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Archive for the ‘therapy’ Category

Government crackdown on autism ‘therapies’

Thursday, October 14th, 2010

From the Chicago Tribune, ABC News, Washington Post

The U.S. Food and Drug Administration has warned eight companies to stop marketing unproven over-the-counter chelation”therapies” as treatments for autism, cardiovascular diseases, Alzheimer’s and other conditions. The products’ distributors have claimed they cure a range of diseases by removing heavy metals from the body.

“These products are dangerously misleading because they are targeted to patients with serious conditions and limited treatment options,” said Deborah Autor, director of the Office of Compliance in the FDA’s Center for Drug Evaluation and Research. “The FDA must take a firm stand against companies who prey on the vulnerability of patients seeking hope and relief.”

A series of articles in the Chicago Tribune found widespread evidence that parents of children with autism were using chelation on their children, even though it has not been found to be safe and effective.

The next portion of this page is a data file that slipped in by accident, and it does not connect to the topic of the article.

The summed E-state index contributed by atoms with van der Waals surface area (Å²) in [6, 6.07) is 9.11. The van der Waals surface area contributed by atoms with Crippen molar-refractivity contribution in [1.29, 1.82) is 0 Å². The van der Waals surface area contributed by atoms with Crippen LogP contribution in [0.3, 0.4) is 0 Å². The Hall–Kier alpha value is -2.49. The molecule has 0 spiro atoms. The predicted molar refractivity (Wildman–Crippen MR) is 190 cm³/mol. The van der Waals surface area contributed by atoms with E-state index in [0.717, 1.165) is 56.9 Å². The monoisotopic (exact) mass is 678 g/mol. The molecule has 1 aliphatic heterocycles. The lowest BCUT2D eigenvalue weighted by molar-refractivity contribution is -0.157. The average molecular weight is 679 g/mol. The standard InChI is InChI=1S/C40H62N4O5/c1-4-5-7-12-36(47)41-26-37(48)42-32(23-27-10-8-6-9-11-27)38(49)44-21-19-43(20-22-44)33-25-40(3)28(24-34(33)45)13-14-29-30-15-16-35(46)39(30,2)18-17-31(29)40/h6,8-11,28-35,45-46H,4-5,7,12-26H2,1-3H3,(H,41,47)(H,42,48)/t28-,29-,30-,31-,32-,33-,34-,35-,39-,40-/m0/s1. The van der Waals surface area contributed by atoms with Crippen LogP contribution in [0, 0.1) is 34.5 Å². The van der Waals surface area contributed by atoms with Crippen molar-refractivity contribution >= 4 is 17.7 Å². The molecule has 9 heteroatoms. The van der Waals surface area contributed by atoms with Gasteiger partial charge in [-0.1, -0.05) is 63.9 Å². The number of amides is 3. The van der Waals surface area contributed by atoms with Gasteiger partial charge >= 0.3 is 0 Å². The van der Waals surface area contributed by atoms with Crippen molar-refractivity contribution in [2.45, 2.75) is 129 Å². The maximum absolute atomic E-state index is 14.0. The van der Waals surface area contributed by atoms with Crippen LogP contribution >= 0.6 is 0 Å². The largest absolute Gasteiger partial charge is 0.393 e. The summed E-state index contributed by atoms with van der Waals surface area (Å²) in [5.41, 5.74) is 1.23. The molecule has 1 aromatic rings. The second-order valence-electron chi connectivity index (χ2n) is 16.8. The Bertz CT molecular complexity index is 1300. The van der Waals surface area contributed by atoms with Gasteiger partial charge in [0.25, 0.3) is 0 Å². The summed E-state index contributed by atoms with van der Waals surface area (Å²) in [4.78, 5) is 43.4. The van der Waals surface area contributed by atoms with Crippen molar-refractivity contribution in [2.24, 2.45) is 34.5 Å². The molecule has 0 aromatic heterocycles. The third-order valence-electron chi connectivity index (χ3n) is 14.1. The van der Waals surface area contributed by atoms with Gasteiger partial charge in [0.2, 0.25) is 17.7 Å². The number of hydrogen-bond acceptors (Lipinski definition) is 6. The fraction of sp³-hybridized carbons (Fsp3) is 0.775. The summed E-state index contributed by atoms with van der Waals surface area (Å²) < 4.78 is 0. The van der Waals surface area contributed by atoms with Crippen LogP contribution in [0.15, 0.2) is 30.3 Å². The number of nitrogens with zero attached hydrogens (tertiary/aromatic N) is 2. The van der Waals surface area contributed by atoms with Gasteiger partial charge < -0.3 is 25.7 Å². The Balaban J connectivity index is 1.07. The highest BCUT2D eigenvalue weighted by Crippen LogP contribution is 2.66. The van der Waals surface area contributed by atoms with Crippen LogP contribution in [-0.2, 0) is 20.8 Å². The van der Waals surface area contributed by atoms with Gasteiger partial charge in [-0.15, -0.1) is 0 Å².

Obit: Stanley I. Greenspan, creator of ‘Floortime’ method

Thursday, April 29th, 2010

An excerpt from the Washington Post‘s obituary, by Emma Brown:

Stanley I. Greenspan, 68, a child psychiatrist who wrote more than a dozen parenting books and developed the popular “floor time” method for reaching children with autism and other developmental disorders, died April 27 at Suburban Hospital in Bethesda of complications from a stroke.

In a career spanning 40 years, Dr. Greenspan drew praise for his early research on infant development and later found a wide following as an author and public speaker. At the time of his death, he was a professor at George Washington University’s medical school.

… Trademarked as “D.I.R./Floortime,” Dr. Greenspan’s method focused on developing children’s underlying ability to form relationships and react to new situations. It received widespread attention as an alternative to more traditional methods that use rewards and punishments to shape specific behaviors.

“What he did was give us a way to begin to reach these children early and give them a chance to develop to their potential,” said T. Berry Brazelton, a noted pediatrician, author and Harvard professor who wrote “The Irreducible Needs of Children” with Dr. Greenspan in 2000.

Mind like a pinball machine? Maybe it’s adult ADHD

Tuesday, April 6th, 2010

From the Wall Street Journal:

Attention deficit hyperactivity disorder (ADHD) has often gone undiagnosed in adults, according to government figures, but that is beginning to change. It’s estimated that some ten million American adults have the disorder, but fewer than a quarter are aware of it.